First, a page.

It’s best to avoid bedroom gymnastics until a UTI says its farewell. Getting frisky might irritate your urinary tract and nudge bacteria inside.
A UTI is a common bacterial invasion of the urinary system. It’s a total buzzkill but common, affecting up to 4 in 10 females at some point.
When you’re dealing with fiery crotch discomfort, intimate moments usually aren’t a top priority. But can you get frisky during a UTI if the mood strikes?
Nope, it’s a bad idea! Any sexual activity during a UTI can irritate, hurt, and introduce more bacteria into your urethra. It’s an invitation for the infection to stay and party longer. Instead, pause the passion and seek advice and treatment from your doc.
Continue reading to learn more about the safety and risks of sex if you have a UTI.
It’s not the best idea to have sex with a UTI, and for good reason. Why? Because when you’re battling a UTI, your urinary tract is already under bacterial siege.
All sorts of sexual activity pose an additional risk during a UTI because fingers, tongues, and throbbing thrill hammers (skin or plastic) can force bacteria further into the urethra. Think of it as sending reinforcements to the enemy camp, and that’s the last thing you want. It can exacerbate the infection and hinder the healing process.
So, for your well-being and a speedier recovery, it’s wise to pause intimacy and consult with your doctor for proper guidance and treatment. Your urinary tract will thank you later.
- Stay hydrated: Sip on that H2O like it’s your job. Staying well-hydrated helps flush bacteria out of your urinary tract.
- Pee before and after sex: Make a beeline for the bathroom before and after getting down and dirty. Emptying your bladder can help expel any bacteria that might have hitched a ride. Also, remember to pee regularly and don’t hold yourself in for too long.
- Wipe front to back: When you’re in the restroom, always remember the golden rule – wipe from front to back to avoid bacteria from the booty getting anywhere near your urethra.
- Practice good sex hygiene: Scrub your nails, clean your hands, and wash your crotch before thinking about sex! You should also wash anything that’s touched buttholes before it goes elsewhere. If you have anal sex, change condoms before entering other orifices. You don’t want to spread backdoor bacteria.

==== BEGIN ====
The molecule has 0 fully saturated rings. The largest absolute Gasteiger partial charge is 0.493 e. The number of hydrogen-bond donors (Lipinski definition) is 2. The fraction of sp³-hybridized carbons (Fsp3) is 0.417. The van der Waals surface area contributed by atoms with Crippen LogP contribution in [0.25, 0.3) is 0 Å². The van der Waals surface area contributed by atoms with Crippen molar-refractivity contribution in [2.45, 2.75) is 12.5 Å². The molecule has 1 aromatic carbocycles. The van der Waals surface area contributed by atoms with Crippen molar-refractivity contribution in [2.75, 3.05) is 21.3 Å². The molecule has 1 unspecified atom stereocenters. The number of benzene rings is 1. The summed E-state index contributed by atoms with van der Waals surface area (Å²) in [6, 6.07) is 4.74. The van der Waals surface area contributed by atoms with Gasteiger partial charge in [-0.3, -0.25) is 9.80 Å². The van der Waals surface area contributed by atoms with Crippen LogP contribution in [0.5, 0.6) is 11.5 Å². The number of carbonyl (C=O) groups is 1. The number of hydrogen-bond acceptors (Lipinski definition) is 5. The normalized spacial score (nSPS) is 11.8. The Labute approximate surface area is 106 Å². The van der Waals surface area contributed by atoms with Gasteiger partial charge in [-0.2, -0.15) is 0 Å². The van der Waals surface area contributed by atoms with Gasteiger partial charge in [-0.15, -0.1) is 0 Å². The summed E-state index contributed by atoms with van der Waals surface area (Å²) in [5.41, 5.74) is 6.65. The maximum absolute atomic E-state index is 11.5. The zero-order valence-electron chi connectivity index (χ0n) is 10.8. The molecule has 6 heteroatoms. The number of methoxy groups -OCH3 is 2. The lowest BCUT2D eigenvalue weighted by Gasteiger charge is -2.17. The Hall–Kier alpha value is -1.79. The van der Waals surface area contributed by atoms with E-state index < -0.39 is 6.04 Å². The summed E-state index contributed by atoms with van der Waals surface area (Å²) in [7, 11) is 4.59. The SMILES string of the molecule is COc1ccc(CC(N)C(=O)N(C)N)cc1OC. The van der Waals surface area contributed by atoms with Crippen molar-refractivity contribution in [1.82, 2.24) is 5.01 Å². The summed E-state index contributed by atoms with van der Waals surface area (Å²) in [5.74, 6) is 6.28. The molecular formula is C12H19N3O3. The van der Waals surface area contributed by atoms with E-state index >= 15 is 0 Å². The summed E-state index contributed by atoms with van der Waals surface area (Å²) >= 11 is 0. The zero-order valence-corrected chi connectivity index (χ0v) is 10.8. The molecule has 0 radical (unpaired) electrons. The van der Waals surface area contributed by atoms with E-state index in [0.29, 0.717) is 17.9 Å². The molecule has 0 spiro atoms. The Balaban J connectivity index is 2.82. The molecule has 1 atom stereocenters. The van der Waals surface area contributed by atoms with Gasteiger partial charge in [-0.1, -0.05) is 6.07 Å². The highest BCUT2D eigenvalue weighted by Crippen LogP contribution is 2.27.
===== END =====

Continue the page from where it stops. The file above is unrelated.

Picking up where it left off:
- Take probiotics: These helpful bacteria may help keep the urinary tract free from their harmful counterparts. Lactobacillus, in particular, may help treat and prevent UTIs, according to 2017 research.
- Drink cranberry juice: Research confirms that cranberry juice is an effective treatment for UTIs has found it to be effective. So, if you feel symptoms developing, reach for a glass.
- Use alternative contraception: Diaphragms, unlubricated condoms, and spermicide can raise the risk of bladder infections. If you have regular UTIs, chat with your doctor about suitable alternatives.
Often, you can banish a UTI with self-care measures. But when is it time to pick up that phone and dial your doctor? Here’s what to look out for:
- UTI symptoms persist: If you’ve had telltale UTI symptoms like burning during urination, frequent urges to pee, or cloudy, bloody urine, and they haven’t improved after a day or two, it’s time to reach out to your healthcare professional.
- Pain or fever escalates: If pain escalates, or if you develop a fever – which could be a sign that the infection is spreading to your kidneys – don’t hesitate to seek medical attention.
- Recurrent UTIs: Talk to your doctor if you get UTIs on the reg. They can help identify any underlying issues that might make you more susceptible.
- Special cases: For pregnant or immunocompromised folks with suspected UTIs, it’s essential to see a doctor promptly, as these cases may require specialized care.
Remember, it’s better to be safe than sorry when it comes to UTIs. So, if you’re unsure or your symptoms are taking an unwelcome turn, don’t hesitate to consult your doctor for expert guidance and treatment.
UTIs are common, especially if you’re female. If you develop symptoms, it’s best to drink lots of water and ask your doctor for advice.
And while you’re on the path to recovery, it’s a good idea to put a temporary hold on any romantic escapades. Prioritizing your health and well-being should, instead, be what comes first!